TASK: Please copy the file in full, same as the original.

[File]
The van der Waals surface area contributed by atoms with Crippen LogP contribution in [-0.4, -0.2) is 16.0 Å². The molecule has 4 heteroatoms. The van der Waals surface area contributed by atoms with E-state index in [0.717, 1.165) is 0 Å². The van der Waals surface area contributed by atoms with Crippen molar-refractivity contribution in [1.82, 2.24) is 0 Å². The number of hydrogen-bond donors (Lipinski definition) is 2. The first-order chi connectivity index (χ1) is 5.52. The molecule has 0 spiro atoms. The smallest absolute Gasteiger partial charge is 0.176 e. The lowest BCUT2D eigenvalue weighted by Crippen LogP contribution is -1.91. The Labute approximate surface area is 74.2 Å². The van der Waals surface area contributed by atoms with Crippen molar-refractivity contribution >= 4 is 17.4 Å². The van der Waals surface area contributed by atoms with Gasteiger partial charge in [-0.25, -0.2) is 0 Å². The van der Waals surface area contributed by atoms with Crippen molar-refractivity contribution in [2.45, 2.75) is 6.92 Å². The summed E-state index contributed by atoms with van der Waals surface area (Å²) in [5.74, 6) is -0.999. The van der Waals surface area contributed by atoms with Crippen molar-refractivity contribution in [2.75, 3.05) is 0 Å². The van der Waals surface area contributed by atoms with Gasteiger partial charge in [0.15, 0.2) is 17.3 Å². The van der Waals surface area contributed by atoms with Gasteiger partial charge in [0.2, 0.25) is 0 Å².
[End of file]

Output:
The van der Waals surface area contributed by atoms with Crippen LogP contribution in [-0.4, -0.2) is 16.0 Å². The molecule has 4 heteroatoms. The van der Waals surface area contributed by atoms with E-state index in [0.717, 1.165) is 0 Å². The van der Waals surface area contributed by atoms with Crippen molar-refractivity contribution in [1.82, 2.24) is 0 Å². The number of hydrogen-bond donors (Lipinski definition) is 2. The first-order chi connectivity index (χ1) is 5.52. The molecule has 0 spiro atoms. The smallest absolute Gasteiger partial charge is 0.176 e. The lowest BCUT2D eigenvalue weighted by Crippen LogP contribution is -1.91. The Labute approximate surface area is 74.2 Å². The van der Waals surface area contributed by atoms with Crippen molar-refractivity contribution >= 4 is 17.4 Å². The van der Waals surface area contributed by atoms with Gasteiger partial charge in [-0.25, -0.2) is 0 Å². The van der Waals surface area contributed by atoms with Crippen molar-refractivity contribution in [2.45, 2.75) is 6.92 Å². The summed E-state index contributed by atoms with van der Waals surface area (Å²) in [5.74, 6) is -0.999. The van der Waals surface area contributed by atoms with Crippen molar-refractivity contribution in [2.75, 3.05) is 0 Å². The van der Waals surface area contributed by atoms with Gasteiger partial charge in [0.15, 0.2) is 17.3 Å². The van der Waals surface area contributed by atoms with Gasteiger partial charge in [0.2, 0.25) is 0 Å².